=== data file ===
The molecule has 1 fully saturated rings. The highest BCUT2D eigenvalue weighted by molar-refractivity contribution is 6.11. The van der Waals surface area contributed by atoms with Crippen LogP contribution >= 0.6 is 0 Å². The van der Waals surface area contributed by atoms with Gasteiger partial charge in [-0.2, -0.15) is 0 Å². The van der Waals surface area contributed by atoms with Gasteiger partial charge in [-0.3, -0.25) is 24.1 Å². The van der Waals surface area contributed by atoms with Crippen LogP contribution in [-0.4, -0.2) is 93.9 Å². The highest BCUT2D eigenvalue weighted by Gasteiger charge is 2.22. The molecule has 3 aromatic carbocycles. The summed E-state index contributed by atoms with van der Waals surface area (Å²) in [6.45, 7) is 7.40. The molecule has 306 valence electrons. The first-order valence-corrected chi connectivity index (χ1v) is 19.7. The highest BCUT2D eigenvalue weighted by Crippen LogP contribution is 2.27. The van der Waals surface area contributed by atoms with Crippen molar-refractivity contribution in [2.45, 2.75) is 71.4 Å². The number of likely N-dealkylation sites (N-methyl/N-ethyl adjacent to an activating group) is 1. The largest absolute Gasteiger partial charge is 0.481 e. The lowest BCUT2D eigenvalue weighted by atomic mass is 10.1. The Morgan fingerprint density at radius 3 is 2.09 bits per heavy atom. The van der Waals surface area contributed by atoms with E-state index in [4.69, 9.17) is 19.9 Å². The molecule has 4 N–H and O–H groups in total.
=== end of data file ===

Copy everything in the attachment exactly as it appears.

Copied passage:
The molecule has 1 fully saturated rings. The highest BCUT2D eigenvalue weighted by molar-refractivity contribution is 6.11. The van der Waals surface area contributed by atoms with Crippen LogP contribution >= 0.6 is 0 Å². The van der Waals surface area contributed by atoms with Gasteiger partial charge in [-0.2, -0.15) is 0 Å². The van der Waals surface area contributed by atoms with Gasteiger partial charge in [-0.3, -0.25) is 24.1 Å². The van der Waals surface area contributed by atoms with Crippen LogP contribution in [-0.4, -0.2) is 93.9 Å². The highest BCUT2D eigenvalue weighted by Gasteiger charge is 2.22. The molecule has 3 aromatic carbocycles. The summed E-state index contributed by atoms with van der Waals surface area (Å²) in [6.45, 7) is 7.40. The molecule has 306 valence electrons. The first-order valence-corrected chi connectivity index (χ1v) is 19.7. The highest BCUT2D eigenvalue weighted by Crippen LogP contribution is 2.27. The van der Waals surface area contributed by atoms with Crippen molar-refractivity contribution in [2.45, 2.75) is 71.4 Å². The number of likely N-dealkylation sites (N-methyl/N-ethyl adjacent to an activating group) is 1. The largest absolute Gasteiger partial charge is 0.481 e. The lowest BCUT2D eigenvalue weighted by atomic mass is 10.1. The Morgan fingerprint density at radius 3 is 2.09 bits per heavy atom. The van der Waals surface area contributed by atoms with E-state index in [4.69, 9.17) is 19.9 Å². The molecule has 4 N–H and O–H groups in total.